In terminating an electrical cable 22 preferably of the shielded type and assembling the connector 10, the cable 22 is prepared, as shown in FIG. 7 by peeling back the outer cable insulative jacket 22a, exposing an extent of shielding braid 22b and exposing the insulated conductors 140. A flat metal washer 146 is slid over the braid 22b and, as shown in FIG. 5, the braid 22b is folded back over the washer 146. Aluminized insulation 147 that may surround each pair of conductors 140, for example, is peeled back and removed from cable 22. The conductors 140 are retentively dressed in the respective slots 138 in the bottom of the holding block 104 and the contact holder 102 is then joined with the block 104. Upon joining the holder 102 and the block 104, the IDC portions 116b of the contacts, displace the insulation around the conductors 140 and make electrical engagement with conductors therein, the IDC portions being accommodated in the block grooves 144. In addition, the shorting bars 130 and 132 are in engagement with the electrical contacts 116. As illustrated in FIG. 8, the terminal 130b is shown contacting the leftward-most electrical contact at its flat, deflectable portion 116d while terminal 130c is contacting the third contact from the left. Similarly, as shown in phantom, terminal 132b contacts the second contact from the left, while terminal 132c contacts the fourth contacts from the left. As such, through shorting bar 130 the first and third contacts are in electrically common connection and the second and fourth contacts are in electrically common connection. The second contact is bridged by the axial shaft 130a, while the tird contact is bridged by the axial shaft 132a. In this manner, the first and third cable conductors, for example are releasably maintained in a closed-loop condition and the second and fourth cable conductors are also releasably maintained in a closed-loop condition in the termination sub-assembly 20 as will be explained.
Referring now again to FIG. 2, the cable termination sub-asembly 20 with cable 22 terminated thereto is then joined to the base 14 with the shield 18 assembled thereon. One of the gates to the accessible cable ports is removed depending upon which direction the cable 22 is to exit. For example, if the cable is to exit in the axial direction (see FIG. 9a) then gate 66c will be removed. Similarly, for cable exiting at the orthogonal direction (FIG. 9b), gates 66a or 66e will be removed or for cable existing at the 45° direction (FIG. 9c), gates 66b or 66d will be removed. In joining the sub-assembly 20 to the shielded base 14, the washer 146 on the cable 22 is disposed in the front compartment 14a, with the folded-back braid 22b extending through the shield wall opening 75a and the partition opening 58a. Pulling the cable axially from the rear causes the washer 146 to compress the shielding braid 22b against the shield wall 75, transferring the pulling stresses to the braid 22b and thereby providing cable strain relief without radially compressing the cable 22. Engagement of the braid 22b with the shield wall 75 also provides a common electrical connection between the shield 18 and the cable shielding braid 22b. It can also be seen by reference to FIGS. 9a-9c, that compartment 14b is sized to accommodate bending of the electrical cable from the strain relief loction at the shield wall opening 75a to any of the selected ports. Furthermore, as the cable braid 22b electrically engages the shield wall 75 at the same interior strain relief location in the base 14 for cables exiting in any of the available directions, the compartment 14b, in the preferred embodiment, does not require shielding.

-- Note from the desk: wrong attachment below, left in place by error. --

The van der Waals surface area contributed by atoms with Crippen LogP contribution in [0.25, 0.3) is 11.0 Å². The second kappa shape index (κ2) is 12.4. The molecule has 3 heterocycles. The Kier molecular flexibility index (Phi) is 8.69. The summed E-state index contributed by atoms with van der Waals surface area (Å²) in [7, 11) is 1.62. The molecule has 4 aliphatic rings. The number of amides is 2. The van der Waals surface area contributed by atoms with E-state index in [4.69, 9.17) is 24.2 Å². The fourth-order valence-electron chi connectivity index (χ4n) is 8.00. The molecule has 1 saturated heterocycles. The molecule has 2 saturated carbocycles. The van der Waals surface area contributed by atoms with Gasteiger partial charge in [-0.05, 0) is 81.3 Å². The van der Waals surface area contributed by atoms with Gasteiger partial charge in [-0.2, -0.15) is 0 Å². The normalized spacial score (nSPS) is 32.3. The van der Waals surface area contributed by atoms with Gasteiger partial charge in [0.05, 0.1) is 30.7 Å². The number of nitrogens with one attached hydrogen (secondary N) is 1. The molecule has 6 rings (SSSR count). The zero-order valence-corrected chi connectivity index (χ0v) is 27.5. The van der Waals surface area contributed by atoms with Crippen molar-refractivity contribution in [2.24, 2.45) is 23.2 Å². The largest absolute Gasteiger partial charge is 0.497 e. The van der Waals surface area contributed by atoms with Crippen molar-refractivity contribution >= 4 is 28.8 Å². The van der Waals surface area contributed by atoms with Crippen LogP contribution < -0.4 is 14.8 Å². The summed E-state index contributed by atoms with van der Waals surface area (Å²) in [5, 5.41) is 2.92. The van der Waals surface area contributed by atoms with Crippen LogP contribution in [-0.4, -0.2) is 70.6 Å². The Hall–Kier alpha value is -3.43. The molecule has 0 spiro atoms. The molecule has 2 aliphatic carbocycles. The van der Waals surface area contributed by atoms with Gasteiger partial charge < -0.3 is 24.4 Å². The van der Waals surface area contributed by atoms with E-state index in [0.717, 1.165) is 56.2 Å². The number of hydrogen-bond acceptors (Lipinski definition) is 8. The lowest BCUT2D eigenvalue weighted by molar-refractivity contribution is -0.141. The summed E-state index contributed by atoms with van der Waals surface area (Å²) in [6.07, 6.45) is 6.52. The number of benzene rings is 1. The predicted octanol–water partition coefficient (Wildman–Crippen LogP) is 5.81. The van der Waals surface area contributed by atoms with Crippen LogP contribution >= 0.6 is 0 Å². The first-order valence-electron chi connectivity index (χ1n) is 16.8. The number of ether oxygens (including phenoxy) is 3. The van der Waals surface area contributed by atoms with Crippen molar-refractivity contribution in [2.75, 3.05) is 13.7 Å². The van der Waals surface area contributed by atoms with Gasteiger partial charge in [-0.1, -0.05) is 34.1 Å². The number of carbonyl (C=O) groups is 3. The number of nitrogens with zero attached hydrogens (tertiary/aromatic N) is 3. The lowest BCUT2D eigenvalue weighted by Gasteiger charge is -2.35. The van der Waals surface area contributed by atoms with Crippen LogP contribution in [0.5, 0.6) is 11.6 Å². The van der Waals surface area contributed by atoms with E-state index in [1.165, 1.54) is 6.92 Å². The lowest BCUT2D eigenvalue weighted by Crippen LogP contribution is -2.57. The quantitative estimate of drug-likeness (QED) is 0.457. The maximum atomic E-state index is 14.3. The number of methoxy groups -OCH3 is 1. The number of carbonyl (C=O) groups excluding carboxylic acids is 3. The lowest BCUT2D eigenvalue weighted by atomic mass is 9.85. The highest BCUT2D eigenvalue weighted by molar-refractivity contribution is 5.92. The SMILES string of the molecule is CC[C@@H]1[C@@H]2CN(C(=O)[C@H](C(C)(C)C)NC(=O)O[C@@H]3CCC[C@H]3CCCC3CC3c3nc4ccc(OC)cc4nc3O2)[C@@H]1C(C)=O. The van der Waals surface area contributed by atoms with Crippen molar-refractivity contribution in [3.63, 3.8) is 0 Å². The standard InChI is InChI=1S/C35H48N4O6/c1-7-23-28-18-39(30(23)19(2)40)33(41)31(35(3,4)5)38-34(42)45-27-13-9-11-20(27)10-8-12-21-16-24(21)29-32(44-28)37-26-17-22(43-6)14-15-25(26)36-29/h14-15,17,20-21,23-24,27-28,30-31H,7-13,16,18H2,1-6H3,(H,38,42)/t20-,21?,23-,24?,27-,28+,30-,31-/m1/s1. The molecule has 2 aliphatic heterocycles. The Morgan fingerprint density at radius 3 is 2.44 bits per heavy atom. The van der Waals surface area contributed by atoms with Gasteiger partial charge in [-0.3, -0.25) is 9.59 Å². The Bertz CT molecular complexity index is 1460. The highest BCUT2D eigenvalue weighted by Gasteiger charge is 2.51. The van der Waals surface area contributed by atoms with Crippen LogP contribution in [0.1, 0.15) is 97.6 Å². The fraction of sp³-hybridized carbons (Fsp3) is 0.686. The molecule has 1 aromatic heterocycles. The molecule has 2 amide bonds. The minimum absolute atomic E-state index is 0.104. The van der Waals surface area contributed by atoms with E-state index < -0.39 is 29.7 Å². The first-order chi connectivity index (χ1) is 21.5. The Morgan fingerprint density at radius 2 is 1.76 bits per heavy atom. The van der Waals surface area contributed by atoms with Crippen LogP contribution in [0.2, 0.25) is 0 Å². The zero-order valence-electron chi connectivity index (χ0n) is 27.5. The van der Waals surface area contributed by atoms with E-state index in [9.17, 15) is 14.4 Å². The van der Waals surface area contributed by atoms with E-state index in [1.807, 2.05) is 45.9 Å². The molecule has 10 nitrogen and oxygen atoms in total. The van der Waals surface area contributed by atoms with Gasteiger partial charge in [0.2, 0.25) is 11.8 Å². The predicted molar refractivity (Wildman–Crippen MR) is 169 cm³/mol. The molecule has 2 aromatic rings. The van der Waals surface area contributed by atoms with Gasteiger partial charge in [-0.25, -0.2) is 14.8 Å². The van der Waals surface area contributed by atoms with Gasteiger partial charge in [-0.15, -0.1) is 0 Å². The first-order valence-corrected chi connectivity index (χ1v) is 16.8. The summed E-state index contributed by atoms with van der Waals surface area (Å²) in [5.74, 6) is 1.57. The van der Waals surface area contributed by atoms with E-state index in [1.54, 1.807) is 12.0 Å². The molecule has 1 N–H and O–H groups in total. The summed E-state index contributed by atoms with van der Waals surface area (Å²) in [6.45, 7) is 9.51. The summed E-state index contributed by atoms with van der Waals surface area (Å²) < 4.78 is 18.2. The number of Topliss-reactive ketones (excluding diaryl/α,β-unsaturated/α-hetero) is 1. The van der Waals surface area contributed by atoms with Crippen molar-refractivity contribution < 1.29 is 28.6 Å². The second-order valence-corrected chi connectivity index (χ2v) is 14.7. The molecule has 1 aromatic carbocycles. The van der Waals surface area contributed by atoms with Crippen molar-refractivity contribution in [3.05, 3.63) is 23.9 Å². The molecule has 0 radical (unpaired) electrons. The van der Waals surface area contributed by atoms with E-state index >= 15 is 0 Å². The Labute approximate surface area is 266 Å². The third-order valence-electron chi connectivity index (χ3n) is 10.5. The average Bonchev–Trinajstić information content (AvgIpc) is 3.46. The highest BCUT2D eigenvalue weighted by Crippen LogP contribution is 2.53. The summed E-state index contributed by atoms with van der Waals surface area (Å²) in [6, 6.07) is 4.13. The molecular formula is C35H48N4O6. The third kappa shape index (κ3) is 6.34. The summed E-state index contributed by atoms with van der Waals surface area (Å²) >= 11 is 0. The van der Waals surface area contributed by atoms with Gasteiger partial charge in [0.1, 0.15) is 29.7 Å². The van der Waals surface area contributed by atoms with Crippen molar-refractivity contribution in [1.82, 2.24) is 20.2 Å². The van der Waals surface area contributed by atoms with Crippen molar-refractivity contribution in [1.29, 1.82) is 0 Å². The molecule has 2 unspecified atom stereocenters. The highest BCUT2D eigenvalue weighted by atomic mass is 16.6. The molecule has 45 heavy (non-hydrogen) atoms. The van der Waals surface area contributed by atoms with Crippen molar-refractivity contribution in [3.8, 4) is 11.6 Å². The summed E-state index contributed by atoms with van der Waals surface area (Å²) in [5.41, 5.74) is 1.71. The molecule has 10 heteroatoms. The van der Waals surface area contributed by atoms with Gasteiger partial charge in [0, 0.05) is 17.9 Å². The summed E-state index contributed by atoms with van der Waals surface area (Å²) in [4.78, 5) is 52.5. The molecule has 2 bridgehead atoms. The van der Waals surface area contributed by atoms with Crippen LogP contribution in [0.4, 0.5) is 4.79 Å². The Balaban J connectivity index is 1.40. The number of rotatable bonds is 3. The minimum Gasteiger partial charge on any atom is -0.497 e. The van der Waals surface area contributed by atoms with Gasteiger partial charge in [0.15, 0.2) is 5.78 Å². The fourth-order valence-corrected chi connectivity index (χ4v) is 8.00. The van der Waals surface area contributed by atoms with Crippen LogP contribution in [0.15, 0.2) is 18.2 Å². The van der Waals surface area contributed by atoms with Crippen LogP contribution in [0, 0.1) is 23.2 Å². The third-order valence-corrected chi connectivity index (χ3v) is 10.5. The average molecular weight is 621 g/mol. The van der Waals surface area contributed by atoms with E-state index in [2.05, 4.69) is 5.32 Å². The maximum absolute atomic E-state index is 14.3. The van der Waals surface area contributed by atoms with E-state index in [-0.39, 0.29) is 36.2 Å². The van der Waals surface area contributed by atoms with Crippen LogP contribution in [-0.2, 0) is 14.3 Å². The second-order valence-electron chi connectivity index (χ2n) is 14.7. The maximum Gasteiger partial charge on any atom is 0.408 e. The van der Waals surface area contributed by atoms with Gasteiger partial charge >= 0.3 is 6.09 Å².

In joining the cable termination sub-assembly 20 to the base 14, the latching elements 113 and 115 on the sub-assembly 20 are engaged with the base openings, 52a and 54b for securement therein. The cover 12, with the upper shield 16 attached thereto by tines 48 is then assembled to complete the connector 10. During assembly of the shielded cover to the shielded base, the protuberances 46 on tabs 44 engage the openings 78a in the lower shield tabs 78. As such, the upper shield 16 and the lower shield 18 are in electrically common connection.
As depicted in FIG. 1, the connectors 10 are constructed to be electrically and mechanically joined together and attached to a wall panel 148 or the like. Prior to assembling the pair of connectors 10, as described hereinabove with reference to FIG. 8, alternating conductors, namely conductors one and three are terminated in a closed-loop condition through shorting bar 130. Similarly, conductors two and four are terminated in a closed-loop condition through shorting bar 132. Thus, when a connector 10 with terminated cable 22 is assembled, the closed-loop conditions prevent inadvertent shorting of pairs of conductors which could, by transmission of spurious signals, cause loss of data in equipment to which the cables are conducted. When a pair of connectors 10 as described herein are connected to each other, the folded over tongue portions 116c of the electrical contacts of opposing connectors engage each other and deflect thereby causing the contact flat portions 116d to be displacedly moved away from engagement with the shorting bar terminals 130b, 130c and 132b, 132c. The common connections between conductors one and three and between conductors two and four are thereby broken, permitting each conductor to be electrically connected individually to a conductor of the other connector. Also during connection of the connectors 10, the projecting tongues 42 of the upper shield on one connector engage the projecting tongues 76 of the lower shield of the inverted, other connector, thereby establishing electrical connection between the shields of the two electrical connectors.